While current start-up culture may create the impression that all it takes is a great idea, the truth about start-up success is far from glamorous, says Aidas Dailidė, co-founder of Pixelmator Team, a successful Lithuanian start-up with 20 employees.
Though he acknowledges the importance of promoting talent and a culture of creativity and entrepreneurship, Dailidė views current start-up hype with a good dose of skepticism. According to the 24-year-old entrepreneur, who spoke at the European Humanities University Public Conversation “Breaking the Mold: From Start-Up to Success Story,” many people have billion-dollar ideas, but few have the determination to take the next step and actually implement them. That requires hard work.
That said, founding a business these days, especially in the IT sector, often requires little capital and can generate large profits. Dailidė’s company, which he and his brother Saulius started in their parents’ home, is a case in point. It also helps if you are able to buck the norm.
“When you’re growing up and in school, you can tell that the 'nerdy' people will become successful in life, because success requires that you not follow social norms,” notes Dailidė.
Dailidė began designing and programming computer applications at age 14. He and his brother worked several years before achieving worldwide success. They received an App of the Year Award as part of Apple’s Best of Mac App Store 2011 selection for an image editing application called Pixelmator.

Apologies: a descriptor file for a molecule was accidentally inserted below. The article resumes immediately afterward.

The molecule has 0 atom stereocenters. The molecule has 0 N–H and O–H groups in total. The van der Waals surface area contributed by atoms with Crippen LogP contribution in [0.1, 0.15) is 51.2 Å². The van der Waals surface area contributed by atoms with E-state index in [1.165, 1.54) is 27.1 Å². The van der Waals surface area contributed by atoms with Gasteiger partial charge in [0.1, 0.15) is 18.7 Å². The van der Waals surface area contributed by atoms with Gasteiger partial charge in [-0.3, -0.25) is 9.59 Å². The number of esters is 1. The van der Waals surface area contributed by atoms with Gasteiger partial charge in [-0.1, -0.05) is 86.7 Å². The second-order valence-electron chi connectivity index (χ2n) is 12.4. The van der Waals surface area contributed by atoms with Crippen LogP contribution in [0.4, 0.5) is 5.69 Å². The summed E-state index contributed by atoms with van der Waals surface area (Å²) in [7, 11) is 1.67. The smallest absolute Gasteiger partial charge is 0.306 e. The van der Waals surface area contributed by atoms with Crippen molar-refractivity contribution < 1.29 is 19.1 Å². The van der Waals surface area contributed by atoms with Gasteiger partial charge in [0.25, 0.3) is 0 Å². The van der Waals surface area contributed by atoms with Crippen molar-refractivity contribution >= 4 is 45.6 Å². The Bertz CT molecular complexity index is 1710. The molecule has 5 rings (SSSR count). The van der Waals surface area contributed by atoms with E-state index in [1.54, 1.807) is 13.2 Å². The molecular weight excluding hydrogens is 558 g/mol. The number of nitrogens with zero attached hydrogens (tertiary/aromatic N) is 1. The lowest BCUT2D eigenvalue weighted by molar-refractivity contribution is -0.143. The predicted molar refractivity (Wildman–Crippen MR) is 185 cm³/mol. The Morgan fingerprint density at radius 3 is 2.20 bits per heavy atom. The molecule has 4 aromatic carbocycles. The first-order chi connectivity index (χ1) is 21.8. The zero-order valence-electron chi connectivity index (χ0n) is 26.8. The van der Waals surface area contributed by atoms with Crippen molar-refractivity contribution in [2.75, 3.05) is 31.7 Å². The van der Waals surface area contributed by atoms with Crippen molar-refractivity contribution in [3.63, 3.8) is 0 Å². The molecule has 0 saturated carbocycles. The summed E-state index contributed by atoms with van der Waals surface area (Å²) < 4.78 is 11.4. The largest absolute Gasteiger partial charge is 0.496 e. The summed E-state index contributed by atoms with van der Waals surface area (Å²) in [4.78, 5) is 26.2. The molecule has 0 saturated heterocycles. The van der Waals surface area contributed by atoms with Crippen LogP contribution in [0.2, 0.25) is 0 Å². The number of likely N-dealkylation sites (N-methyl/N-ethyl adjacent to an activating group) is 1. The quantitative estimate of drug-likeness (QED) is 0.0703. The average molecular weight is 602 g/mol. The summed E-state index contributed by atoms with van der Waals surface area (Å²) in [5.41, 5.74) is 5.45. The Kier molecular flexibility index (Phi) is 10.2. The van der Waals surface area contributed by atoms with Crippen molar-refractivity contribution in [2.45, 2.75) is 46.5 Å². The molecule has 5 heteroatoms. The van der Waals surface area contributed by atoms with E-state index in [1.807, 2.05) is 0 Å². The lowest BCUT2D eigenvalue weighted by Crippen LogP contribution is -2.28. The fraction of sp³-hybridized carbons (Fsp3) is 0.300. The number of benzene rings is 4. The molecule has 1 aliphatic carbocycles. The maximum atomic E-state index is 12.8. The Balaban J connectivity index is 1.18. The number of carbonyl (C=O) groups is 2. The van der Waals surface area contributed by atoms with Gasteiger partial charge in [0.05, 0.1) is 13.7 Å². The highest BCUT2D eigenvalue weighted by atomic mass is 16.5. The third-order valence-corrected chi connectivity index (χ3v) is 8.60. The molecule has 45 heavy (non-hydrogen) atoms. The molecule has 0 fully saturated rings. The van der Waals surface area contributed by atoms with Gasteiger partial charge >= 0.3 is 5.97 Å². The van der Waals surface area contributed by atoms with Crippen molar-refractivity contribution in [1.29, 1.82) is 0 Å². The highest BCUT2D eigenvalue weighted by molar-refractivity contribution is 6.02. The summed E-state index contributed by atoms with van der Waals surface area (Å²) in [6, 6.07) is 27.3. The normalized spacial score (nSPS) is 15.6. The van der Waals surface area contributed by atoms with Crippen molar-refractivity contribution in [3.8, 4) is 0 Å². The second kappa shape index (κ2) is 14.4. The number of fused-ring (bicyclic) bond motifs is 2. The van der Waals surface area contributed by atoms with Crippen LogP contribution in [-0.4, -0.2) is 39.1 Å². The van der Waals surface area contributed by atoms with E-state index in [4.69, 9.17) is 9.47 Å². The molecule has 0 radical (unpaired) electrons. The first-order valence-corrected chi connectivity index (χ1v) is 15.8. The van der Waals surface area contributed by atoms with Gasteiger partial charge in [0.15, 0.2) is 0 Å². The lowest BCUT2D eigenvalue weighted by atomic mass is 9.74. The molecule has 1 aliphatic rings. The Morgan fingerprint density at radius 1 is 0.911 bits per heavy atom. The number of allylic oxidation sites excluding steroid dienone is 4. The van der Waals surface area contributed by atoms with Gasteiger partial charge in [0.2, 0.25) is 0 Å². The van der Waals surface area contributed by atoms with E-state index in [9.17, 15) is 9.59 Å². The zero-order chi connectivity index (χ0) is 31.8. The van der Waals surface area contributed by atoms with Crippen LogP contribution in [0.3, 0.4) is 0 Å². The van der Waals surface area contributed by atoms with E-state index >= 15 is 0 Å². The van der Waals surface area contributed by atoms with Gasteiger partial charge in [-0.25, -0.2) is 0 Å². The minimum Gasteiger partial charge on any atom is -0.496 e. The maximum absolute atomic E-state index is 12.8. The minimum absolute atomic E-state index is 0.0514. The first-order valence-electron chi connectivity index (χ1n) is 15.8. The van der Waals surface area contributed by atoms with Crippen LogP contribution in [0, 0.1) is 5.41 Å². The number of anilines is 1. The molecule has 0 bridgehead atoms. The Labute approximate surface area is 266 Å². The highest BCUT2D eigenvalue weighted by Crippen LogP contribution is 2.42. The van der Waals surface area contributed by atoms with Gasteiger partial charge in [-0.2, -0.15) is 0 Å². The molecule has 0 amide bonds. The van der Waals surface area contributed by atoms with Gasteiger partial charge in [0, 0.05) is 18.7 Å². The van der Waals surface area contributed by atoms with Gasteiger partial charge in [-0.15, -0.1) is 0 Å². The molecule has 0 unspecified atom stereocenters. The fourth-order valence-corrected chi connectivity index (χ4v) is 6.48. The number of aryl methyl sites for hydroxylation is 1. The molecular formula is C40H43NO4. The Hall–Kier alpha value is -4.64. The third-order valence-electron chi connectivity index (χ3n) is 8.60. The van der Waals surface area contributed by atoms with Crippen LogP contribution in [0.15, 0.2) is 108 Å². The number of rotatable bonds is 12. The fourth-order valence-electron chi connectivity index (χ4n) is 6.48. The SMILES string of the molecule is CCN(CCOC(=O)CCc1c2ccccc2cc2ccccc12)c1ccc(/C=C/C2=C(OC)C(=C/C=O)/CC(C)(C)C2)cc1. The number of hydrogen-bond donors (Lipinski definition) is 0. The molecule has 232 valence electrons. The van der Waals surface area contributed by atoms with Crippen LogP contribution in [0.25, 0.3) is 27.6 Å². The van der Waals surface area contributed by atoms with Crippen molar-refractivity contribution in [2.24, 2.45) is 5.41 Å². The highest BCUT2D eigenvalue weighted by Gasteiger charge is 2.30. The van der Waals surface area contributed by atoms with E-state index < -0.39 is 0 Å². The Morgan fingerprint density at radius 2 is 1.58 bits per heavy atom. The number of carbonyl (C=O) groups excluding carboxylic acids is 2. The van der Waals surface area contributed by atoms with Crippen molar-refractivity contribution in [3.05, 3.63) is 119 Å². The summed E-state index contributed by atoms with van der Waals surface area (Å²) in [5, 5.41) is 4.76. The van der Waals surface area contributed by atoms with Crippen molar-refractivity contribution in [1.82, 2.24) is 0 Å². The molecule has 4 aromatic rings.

Looking back, he claims that their best decision was to maintain full ownership of their company. “Owning your company gives you the personal freedom to work on your own terms,” says Dailidė.
The brothers never market-test their products. They simply trust their intuition and try to create the kinds of applications they themselves would like to use.
Dailidė thinks the next big challenge for the team will be to compete directly with Adobe, the worldwide leader in image editing software.
“The 'worst' thing about Adobe is that they have good products,” jokes Dailidė, noting the difficulties his company will face. Competing with companies whose products are clearly not as good as yours is easier, he notes.
In the near future, Pixelmator Team plans to launch products for tablets and mobile phones. Dailidė says they have not yet done so because they feel they are not yet ready with a high-quality product.
While creating and maintaining a successful company is a difficult task, Dailidė says he is motivated by a desire to keep doing better: “I have this feeling that I want to make something huge.”
EHU Public Conversations represent EHU’s vision of the university as a forum for discussion of ideas and their application that involves and benefits the public. The series is generously sponsored by Novotel Vilnius Centre.